Andrew J. Dhuey, solo, Berkeley, CA ()
For 15 years, a controversial opinion has allowed the U.S. Court of Appeals for the Federal Circuit to second-guess trial courts when the district courts make crucial decisions in patent infringement disputes—to the frustration of litigants. And the Federal Circuit will continue to retain that power, according a recent decision by the en banc court.
The Federal Circuit granted review last year to Lighting Ballast Control v. Universal Lighting Technologies, a patent infringement appeal from a Northern District of Texas trial court, in which litigants had mounted an attack on Cybor Corp. v. FAS Technologies.
Cybor is a seminal 1998 opinion from the Federal Circuit allowing the Federal Circuit to review claim construction rulings de novo [See " Cybor Warrior: Fort Worth Lawyer Targets Federal Circuit Precedent," Texas Lawyer, March 11, 2013, page 1.]
Cybor has been a source of frustration for many patent litigants who spend enormous amounts of time and legal fees litigating the key terms in patent infringement claims in trial courts, only to have the Federal Circuit overturn them.
As the Federal Circuit considered Lighting Ballast, it attracted the attention of 38 groups, including major technology companies, intellectual property attorneys, academics and the U.S. government, leading to 21 amici briefs filed in the case.
According to the Federal Circuit’s 6-4 majority decision in the Feb. 21 en banc opinion in Lighting Ballast, the hot question—whether the court should overrule Cybor—divided the amici into three categories.
The first view, favored by the appellants in Lighting Ballast, is that Cybor is an incorrect decision that the Federal Circuit should discard entirely. This group argued that the appellate court should give deference to findings of fact that a trial court makes when making claim construction decisions that determine the appropriate meanings of key words in a patent claim.
The second view, favored by some amici, including the U.S. government, advocated a hybrid of de novo review and deferential review of trial court rulings. While arguing that claim construction rulings are a “purely legal” matter, those in this camp argued that the correct appellate approach is for the Federal Circuit to review factual aspects of claim construction on a “clearly erroneous standard” while the final legal conclusion receives review as a matter of law.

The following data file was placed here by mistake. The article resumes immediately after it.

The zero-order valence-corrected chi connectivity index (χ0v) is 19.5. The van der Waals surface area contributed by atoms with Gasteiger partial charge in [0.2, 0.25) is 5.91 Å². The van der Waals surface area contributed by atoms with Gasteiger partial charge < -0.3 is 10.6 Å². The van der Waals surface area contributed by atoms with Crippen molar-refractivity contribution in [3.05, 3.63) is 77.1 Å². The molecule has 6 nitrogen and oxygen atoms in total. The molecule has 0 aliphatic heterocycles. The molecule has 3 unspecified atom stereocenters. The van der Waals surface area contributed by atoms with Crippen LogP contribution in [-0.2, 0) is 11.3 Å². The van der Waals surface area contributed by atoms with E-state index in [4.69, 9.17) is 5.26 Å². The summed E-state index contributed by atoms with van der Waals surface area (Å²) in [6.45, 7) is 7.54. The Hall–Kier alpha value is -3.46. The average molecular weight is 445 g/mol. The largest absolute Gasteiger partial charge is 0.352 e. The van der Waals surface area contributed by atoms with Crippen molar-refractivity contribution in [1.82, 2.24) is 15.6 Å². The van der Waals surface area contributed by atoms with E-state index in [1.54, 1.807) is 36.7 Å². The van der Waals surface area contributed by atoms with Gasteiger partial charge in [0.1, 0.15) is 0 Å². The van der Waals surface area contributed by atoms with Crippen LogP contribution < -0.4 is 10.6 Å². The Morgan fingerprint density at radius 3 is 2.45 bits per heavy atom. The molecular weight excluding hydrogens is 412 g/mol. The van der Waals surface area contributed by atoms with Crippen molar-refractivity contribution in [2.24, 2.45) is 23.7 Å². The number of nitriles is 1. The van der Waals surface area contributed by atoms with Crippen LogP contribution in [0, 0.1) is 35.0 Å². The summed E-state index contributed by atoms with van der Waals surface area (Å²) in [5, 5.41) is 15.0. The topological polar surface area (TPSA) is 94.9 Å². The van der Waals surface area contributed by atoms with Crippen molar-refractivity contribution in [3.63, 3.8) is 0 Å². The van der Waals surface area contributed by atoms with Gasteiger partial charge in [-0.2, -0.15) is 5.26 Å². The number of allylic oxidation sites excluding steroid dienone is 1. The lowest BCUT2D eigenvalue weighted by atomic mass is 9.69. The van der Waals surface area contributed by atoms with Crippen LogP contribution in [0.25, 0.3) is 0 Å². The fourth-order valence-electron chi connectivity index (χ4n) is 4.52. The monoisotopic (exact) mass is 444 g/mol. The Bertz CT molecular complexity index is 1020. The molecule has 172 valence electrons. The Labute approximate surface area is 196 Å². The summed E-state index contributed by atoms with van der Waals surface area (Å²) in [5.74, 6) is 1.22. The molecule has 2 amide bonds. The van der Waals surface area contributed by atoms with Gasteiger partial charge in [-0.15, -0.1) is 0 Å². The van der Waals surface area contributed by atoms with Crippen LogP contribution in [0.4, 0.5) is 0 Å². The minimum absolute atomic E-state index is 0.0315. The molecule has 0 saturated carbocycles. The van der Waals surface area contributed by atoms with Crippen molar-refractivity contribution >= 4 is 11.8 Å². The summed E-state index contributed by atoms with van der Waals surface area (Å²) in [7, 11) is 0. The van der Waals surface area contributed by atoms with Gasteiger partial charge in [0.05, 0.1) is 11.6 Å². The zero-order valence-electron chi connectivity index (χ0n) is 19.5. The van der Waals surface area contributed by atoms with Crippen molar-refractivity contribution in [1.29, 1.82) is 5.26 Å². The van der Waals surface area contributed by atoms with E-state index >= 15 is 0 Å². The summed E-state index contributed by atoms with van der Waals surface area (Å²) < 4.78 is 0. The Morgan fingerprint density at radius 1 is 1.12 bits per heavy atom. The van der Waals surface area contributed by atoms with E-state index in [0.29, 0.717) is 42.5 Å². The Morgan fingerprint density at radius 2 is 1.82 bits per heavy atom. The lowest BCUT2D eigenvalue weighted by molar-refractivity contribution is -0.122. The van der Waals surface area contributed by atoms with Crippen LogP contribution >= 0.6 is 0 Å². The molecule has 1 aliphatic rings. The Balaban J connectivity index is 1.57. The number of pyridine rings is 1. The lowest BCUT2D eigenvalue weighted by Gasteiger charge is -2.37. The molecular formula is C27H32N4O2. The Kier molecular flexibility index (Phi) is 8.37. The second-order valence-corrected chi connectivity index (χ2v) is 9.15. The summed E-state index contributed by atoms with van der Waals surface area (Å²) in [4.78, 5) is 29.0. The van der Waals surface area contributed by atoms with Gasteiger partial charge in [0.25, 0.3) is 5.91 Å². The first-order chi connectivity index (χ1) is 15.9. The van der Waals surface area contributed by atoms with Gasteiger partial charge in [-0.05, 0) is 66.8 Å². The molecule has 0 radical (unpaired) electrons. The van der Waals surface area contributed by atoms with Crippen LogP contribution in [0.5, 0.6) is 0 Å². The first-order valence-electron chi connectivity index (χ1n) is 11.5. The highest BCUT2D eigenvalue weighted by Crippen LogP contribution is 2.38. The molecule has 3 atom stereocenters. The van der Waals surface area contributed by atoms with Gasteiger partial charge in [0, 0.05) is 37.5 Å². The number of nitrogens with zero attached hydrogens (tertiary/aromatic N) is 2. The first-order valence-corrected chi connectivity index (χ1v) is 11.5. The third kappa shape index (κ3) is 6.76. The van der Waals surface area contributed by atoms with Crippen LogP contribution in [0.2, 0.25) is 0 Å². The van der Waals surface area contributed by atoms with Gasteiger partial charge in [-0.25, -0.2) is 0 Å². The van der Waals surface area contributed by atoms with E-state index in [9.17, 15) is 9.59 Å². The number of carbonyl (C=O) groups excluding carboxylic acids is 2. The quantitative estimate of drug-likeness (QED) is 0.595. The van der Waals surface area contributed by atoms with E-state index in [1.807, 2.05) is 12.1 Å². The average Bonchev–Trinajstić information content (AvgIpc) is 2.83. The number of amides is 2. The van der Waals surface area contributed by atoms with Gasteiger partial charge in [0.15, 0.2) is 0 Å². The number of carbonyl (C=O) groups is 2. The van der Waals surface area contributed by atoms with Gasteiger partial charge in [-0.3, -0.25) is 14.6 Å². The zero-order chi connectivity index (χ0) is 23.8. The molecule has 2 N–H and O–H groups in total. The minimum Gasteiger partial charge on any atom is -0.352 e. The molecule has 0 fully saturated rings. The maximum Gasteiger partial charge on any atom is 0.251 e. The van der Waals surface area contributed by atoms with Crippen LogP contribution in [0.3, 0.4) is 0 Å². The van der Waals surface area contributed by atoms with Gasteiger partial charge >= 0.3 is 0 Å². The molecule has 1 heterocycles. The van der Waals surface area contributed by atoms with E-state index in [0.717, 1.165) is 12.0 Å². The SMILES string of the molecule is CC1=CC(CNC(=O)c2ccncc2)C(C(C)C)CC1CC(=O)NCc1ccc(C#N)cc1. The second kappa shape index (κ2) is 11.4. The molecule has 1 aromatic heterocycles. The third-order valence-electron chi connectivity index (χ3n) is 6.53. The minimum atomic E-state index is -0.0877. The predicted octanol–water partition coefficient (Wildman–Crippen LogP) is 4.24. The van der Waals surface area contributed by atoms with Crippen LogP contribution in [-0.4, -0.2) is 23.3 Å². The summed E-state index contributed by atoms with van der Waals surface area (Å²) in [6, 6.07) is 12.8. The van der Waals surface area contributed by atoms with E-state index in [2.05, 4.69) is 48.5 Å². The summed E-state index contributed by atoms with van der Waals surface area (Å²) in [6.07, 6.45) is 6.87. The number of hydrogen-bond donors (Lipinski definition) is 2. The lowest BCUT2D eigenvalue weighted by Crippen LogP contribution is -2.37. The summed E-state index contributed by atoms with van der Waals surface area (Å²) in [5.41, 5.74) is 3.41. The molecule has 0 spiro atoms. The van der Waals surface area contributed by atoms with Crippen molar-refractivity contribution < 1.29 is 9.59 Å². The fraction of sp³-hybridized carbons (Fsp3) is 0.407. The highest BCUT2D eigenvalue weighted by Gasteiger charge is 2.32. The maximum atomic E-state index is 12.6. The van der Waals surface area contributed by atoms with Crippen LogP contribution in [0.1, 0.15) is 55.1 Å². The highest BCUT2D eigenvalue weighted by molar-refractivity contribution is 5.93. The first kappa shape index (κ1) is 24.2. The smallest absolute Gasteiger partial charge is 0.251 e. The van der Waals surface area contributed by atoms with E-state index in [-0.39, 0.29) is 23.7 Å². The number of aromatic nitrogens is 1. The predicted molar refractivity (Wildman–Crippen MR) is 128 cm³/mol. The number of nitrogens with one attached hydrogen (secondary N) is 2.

The third view, held by other amici, is that Cybor is a reasonable and correct opinion because claim construction rulings are a “purely legal” decision that should receive de novo review on appeal. Proponents of this view argued that the 15-year history of Cybor has provided stability in the law and there isn’t a good reason for the Federal Circuit to back off of that precedent.
A majority of the court ultimately agreed with the third view—that Cybor should remain the law of the land.
“Over these fifteen years this court has applied Cybor to diverse subject matter, and the body of precedent has grown large. Deferential review does not promise either improved consistency or increased clarity,” Judge Pauline Newman wrote in the majority opinion. She was joined by judges Alan Lourie, Timothy Dyk, Sharon Prost, Kimberly Moore and Richard Taranto.
“We have been offered no argument or public policy, or changed circumstances, or unworkability or intolerability, or any justification for changing Cybor methodology and abandoning de novo review of claim construction,” Newman wrote.
Not so, wrote Judge Kathleen O’Malley. The majority’s conclusion will come as a surprise to a “majority of intellectual property lawyers and academics around the country,” according to O’Malley’s dissenting opinion in Lighting Ballast. And that’s because claims construction rulings at times require district courts to resolve questions of fact, according to her dissent.
The majority decision also puts the Federal Circuit at odds with U.S. Supreme Court precedent, according to the dissent.